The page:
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Thursday, August 18, 2022

How companies subtly trick users online with ‘dark patterns’

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Countless popular websites and apps, from retailers and travel services to social media companies, use so-called “dark stereotypes” or gentle coercive design tactics that Critics say is used to manipulate people’s digital behavior.

The term “dark pattern” was coined by Harry Brignull, a UK-based user experience expert and researcher of human-computer interaction. Brignull began to notice that when he reported to one of his clients that most of his test subjects felt cheated by some aspect of their website or app design, the client Item seems to be very welcome feedback.

“That’s always intrigued me as a researcher, because usually the name of the game is to find vulnerabilities and fix them,” Brignull told CNN Business. “Now we’re finding the ‘flaws’ that customers seem to like and want to keep.”

To put it in Silicon Valley terms, he realized it was a feature, not a bug.

Brignull began to speak out about this approach and quickly realized that he was not alone in his frustration. In 2010, he started a website to document cases, darkpatterns.org. The site has since been renamed and now features hundreds of examples of various sub-design steps used to trick users into doing something. In the more than a decade since Brignull started the site, the sophistication of digital dark swatches has only evolved.

These design tactics have come under scrutiny in recent months, including lawsuits against tech companies and proposed legislation to protect consumers. But as some take a closer look at the approach, the problem may be complicated by how interwoven dark patterns have become when creating digital services and even some confusion. around the definition of the term.

“Everybody has a different definition,” says Nir Eyal, a behavior designer and author of the widely shared Silicon Valley book, “Hooked: How to Build Visual Products become a habit.” Eyal said he tries to help companies build healthy habits in users’ lives, but his focus is on doing so through “convincing design”.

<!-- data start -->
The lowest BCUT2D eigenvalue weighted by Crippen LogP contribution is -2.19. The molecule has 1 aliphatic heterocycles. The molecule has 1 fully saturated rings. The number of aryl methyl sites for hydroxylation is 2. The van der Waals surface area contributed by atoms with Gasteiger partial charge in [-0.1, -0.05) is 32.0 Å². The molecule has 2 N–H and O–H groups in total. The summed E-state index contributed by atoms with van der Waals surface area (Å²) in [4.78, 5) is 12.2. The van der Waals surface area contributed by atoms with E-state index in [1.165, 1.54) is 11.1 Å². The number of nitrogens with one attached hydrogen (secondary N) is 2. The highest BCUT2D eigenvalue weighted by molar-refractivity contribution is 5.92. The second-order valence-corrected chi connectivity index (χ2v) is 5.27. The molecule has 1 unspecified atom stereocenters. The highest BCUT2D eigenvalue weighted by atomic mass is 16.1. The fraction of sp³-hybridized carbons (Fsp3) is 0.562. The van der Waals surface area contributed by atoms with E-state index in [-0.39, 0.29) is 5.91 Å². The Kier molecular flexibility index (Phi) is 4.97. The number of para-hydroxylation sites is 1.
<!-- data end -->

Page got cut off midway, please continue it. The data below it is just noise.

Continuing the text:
“A dark pattern that uses coercion,” says Eyal. “Coercion is getting you to do things you later regret. … Persuasion is getting people to do things they want to do, things they don’t regret.” Some coercion and persuasion tactics can be similar, he says, but he says it’s important to see what the design pattern is trying to get you to do.

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The use of “trace” or psychology that encourages people to continue using the product on a daily basis to create a habit of using the product, seems like a distraction mechanism on a social media app or a helpful reminder to continue learning another language through Duolingo, says Eyal.

The growing push to remove dark patterns

So far this year, there have been numerous lawsuits against tech companies known for their alleged use of dark models to mislead users.

In March, Karl Racine, attorney general of Washington, DC, sue Grubhub for allegedly misleading customers about hidden fees “by grouping them with taxes at checkout,” according to a notice of the lawsuit. Racine’s office added: “This practice forms a ‘dark pattern.'” In a statement at the time, a Grubhub spokesman told CNN that its operations are “always in compliance with DC law” and noted that “many of the activities in question have been discontinued.”
Multiple attorneys general have also sued Google over the use of dark pattern to motivate users to provide more location data. Racine, who was also part of that suit, accused that Google “uses tricks to continually seek to track users’ locations.” A Google spokesperson told the Washington Post in January that the case was “based on inaccurate statements and outdated assertions about our settings.”